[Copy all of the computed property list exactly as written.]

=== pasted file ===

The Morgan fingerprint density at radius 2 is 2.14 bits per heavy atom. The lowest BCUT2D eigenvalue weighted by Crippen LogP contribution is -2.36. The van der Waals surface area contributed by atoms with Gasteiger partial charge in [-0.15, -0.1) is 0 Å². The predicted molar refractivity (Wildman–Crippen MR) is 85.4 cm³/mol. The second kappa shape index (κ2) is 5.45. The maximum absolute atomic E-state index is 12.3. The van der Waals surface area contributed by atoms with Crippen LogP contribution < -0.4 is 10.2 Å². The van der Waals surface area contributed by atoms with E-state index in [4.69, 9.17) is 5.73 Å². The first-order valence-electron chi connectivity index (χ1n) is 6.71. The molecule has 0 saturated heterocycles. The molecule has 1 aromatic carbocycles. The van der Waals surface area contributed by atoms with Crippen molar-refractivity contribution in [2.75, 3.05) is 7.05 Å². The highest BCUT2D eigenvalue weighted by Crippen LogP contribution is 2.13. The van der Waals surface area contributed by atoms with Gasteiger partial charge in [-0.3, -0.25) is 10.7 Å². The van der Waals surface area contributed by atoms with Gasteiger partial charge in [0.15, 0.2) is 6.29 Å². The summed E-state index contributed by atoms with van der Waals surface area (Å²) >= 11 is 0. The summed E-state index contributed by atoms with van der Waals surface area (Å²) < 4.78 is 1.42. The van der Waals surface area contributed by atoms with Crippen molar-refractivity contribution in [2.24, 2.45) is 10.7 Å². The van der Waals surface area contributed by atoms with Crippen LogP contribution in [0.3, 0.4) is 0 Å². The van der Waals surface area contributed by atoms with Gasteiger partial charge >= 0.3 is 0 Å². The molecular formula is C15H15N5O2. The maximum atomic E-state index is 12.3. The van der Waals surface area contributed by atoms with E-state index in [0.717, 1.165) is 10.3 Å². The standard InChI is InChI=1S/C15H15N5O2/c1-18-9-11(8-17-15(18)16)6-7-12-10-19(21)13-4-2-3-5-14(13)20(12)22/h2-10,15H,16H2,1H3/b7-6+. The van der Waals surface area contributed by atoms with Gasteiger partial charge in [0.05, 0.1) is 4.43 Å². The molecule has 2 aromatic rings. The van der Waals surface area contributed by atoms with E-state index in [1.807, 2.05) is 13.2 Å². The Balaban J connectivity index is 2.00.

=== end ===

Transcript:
The Morgan fingerprint density at radius 2 is 2.14 bits per heavy atom. The lowest BCUT2D eigenvalue weighted by Crippen LogP contribution is -2.36. The van der Waals surface area contributed by atoms with Gasteiger partial charge in [-0.15, -0.1) is 0 Å². The predicted molar refractivity (Wildman–Crippen MR) is 85.4 cm³/mol. The second kappa shape index (κ2) is 5.45. The maximum absolute atomic E-state index is 12.3. The van der Waals surface area contributed by atoms with Crippen LogP contribution < -0.4 is 10.2 Å². The van der Waals surface area contributed by atoms with E-state index in [4.69, 9.17) is 5.73 Å². The first-order valence-electron chi connectivity index (χ1n) is 6.71. The molecule has 0 saturated heterocycles. The molecule has 1 aromatic carbocycles. The van der Waals surface area contributed by atoms with Crippen molar-refractivity contribution in [2.75, 3.05) is 7.05 Å². The highest BCUT2D eigenvalue weighted by Crippen LogP contribution is 2.13. The van der Waals surface area contributed by atoms with Gasteiger partial charge in [-0.3, -0.25) is 10.7 Å². The van der Waals surface area contributed by atoms with Gasteiger partial charge in [0.15, 0.2) is 6.29 Å². The summed E-state index contributed by atoms with van der Waals surface area (Å²) >= 11 is 0. The summed E-state index contributed by atoms with van der Waals surface area (Å²) < 4.78 is 1.42. The van der Waals surface area contributed by atoms with Crippen molar-refractivity contribution in [2.24, 2.45) is 10.7 Å². The van der Waals surface area contributed by atoms with Crippen LogP contribution in [0.3, 0.4) is 0 Å². The van der Waals surface area contributed by atoms with Gasteiger partial charge >= 0.3 is 0 Å². The molecular formula is C15H15N5O2. The maximum atomic E-state index is 12.3. The van der Waals surface area contributed by atoms with E-state index in [0.717, 1.165) is 10.3 Å². The standard InChI is InChI=1S/C15H15N5O2/c1-18-9-11(8-17-15(18)16)6-7-12-10-19(21)13-4-2-3-5-14(13)20(12)22/h2-10,15H,16H2,1H3/b7-6+. The van der Waals surface area contributed by atoms with Gasteiger partial charge in [0.05, 0.1) is 4.43 Å². The molecule has 2 aromatic rings. The van der Waals surface area contributed by atoms with E-state index in [1.807, 2.05) is 13.2 Å². The Balaban J connectivity index is 2.00.